Classic Computer Magazine Archive COMPUTE! ISSUE 161 / FEBRUARY 1994 / PAGE 84

Allie's Playhouse, The Musical World of Professor Piccolo. (educational software from OpCode Interactive) (Software Review) (Multimedia PC) (Evaluation)
by Scott A. May

Mention multimedia software, and most people immediately think of megabytes of graphics and full-motion video. For others, sound is the most dynamic side of the MPC coin. Few publishers exploit the audio potential of multimedia better than Opcode Interactive in its premier educational titles, Allie's Playhouse and The Musical World of Professor Piccolo.

Allie's Playhouse welcomes kids, ages 3 to 9, with a warm and lively collection of 16 interactive activities. Allie is a friendly green alien whose living room and kitchen are packed with all kinds of fun objects: musical instruments, games, animals, books, and pictures. To explore something, just click on it with the mouse. The program's curriculum of early childhood learning skills includes counting, spelling, world geography, telling time, sound and object recognition, problem solving, and creative expression.

Before entering the playhouse, kids first "pick a friend" from a group of six boys and girls. These digitized playmates serve as narrators, explaining rules and onscreen descriptions in detail. Allie is also on hand to offer words of encouragement and praise. Most activities offer kids free-form exploration, followed by a series of games to test their knowledge. The program's best sections include a music synthesizer, for recording and playing original tunes; Mr. Clock and Digi, talking analog and digtal clocks; Animal Farm, for sound and picture matching; a coloring book with optional printer output; and a tape recorder with 16 sing-along nursery rhymes.

The high-resolution graphics are appropriately silly and inviting (from a kid's point of view), but the CD-ROM features surprisingly little animation. As noted earlier, the program's greatest attribute is its outstanding use of sound--not just standard WAVE effects, but extensive use of MIDI instruments and true CD audio for full-throated speech and resounding stereo music. Few MPC products on the market make simultaneous use of all three sound sources.

Opcode's second CD-ROM product, The Musical World of Professor Piccolo, features even greater use of the full MPC sound spectrum. The program offers a comprehensive guide to music history, instruments, style, form, and technique. There's even a 12-step interactive course in music theory that takes you from the basics (notation, pitch, and intervals) to advanced study (rhythm, key signatures, chords, and dynamics).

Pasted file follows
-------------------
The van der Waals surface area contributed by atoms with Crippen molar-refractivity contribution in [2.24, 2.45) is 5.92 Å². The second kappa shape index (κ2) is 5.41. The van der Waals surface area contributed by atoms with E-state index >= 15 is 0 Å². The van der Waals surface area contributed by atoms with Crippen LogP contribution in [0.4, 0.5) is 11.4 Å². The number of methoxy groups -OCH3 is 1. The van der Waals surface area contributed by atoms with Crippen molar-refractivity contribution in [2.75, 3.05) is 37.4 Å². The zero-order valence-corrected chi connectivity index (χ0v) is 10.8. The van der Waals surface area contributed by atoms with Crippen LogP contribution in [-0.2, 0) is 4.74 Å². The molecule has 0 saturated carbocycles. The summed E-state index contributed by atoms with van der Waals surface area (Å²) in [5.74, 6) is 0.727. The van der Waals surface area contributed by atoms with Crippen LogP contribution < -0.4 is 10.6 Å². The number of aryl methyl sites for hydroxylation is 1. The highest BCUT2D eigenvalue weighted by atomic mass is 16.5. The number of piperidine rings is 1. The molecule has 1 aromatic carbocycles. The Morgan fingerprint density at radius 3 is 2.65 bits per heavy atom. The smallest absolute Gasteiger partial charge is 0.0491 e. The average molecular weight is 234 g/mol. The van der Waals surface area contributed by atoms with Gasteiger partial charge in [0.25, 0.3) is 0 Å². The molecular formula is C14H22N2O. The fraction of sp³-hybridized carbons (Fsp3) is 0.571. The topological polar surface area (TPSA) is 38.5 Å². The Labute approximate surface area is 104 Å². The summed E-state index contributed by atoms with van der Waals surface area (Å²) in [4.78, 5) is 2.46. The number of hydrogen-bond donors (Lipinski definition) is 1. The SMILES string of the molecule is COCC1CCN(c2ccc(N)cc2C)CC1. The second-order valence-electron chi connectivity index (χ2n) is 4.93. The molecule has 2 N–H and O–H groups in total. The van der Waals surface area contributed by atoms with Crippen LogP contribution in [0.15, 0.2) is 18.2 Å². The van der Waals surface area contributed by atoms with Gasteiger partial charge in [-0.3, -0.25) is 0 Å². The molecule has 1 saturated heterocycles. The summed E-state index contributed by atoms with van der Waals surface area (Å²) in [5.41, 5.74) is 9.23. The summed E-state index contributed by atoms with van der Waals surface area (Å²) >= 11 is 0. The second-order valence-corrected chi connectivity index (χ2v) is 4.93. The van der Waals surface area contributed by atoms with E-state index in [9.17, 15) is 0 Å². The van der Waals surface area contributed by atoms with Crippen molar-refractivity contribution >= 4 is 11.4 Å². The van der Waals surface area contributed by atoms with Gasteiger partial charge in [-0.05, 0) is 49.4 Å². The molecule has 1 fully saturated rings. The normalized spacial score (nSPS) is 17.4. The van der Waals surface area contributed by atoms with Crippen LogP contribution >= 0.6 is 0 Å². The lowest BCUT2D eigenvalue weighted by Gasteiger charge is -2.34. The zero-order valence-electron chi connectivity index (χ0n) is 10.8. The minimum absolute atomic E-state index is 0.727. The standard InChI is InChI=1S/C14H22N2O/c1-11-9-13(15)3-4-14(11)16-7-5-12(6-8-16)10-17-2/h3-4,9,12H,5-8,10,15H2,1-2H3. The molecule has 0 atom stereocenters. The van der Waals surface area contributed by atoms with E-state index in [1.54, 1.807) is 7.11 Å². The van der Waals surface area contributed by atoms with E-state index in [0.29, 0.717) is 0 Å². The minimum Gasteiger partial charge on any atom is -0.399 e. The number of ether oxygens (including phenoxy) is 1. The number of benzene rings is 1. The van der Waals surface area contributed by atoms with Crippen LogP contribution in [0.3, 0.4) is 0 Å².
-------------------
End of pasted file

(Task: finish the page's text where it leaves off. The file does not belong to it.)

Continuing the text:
Marketed for ages 8 and up, this amazing product is recommended for anyone who enjoys music, regardless of background or experience. About the only thing it doesn't do is teach you how to play an instrument. However, after a few sessions with your endearing host, Professor Piccolo (who sounds like someone's doddering old aunt, with a head cold), you might feel compelled to sit down at the piano or pick up a guitar.

Your journey begins in the center of Music Town, where various music establishments line the streets. The program distills musical heritage down to four fundamental styles: classical, choral, jazz, and rock. To learn more about a particular style, simply click on the appropriate club, symphony hall, or church.

Enter the Jazz Club, and listen to real jazz music--spotlighting individual instruments or the entire ensemble. You can also read or hear (courtesy of smooth CD-audio narration) about jazz history and what makes jazz unique. One of the best features common to each section is the step-by-step breakdown of song structure and formulas.

Other places to visit include the town library, where you can research musical terms and study entire instrument families. Here, you'll find one of the program's few discernible faults--a questionable lack of distinction between instruments used in disparate musical genres. To illustrate, the description and audio samples for organ are identical for both choral and jazz styles. Your final stop in Music Town is the games parlor, where you can test your knowledge of classical instruments, history, and music theory.

As MPC products go, both Opcode titles are extremely small: 9MB for Allie and 14MB for the Professor. Indeed, each program's heftiest allotment of CD-ROM space goes for audio tracks, totaling 65 minutes in the playhouse and 72 minutes in Music Town. Fortunately, there's far more to quality MPC programming than size alone. Opcode Interactive's foray into Windows multimedia is a rousing success, with hopefully bigger and better projects on the horizon.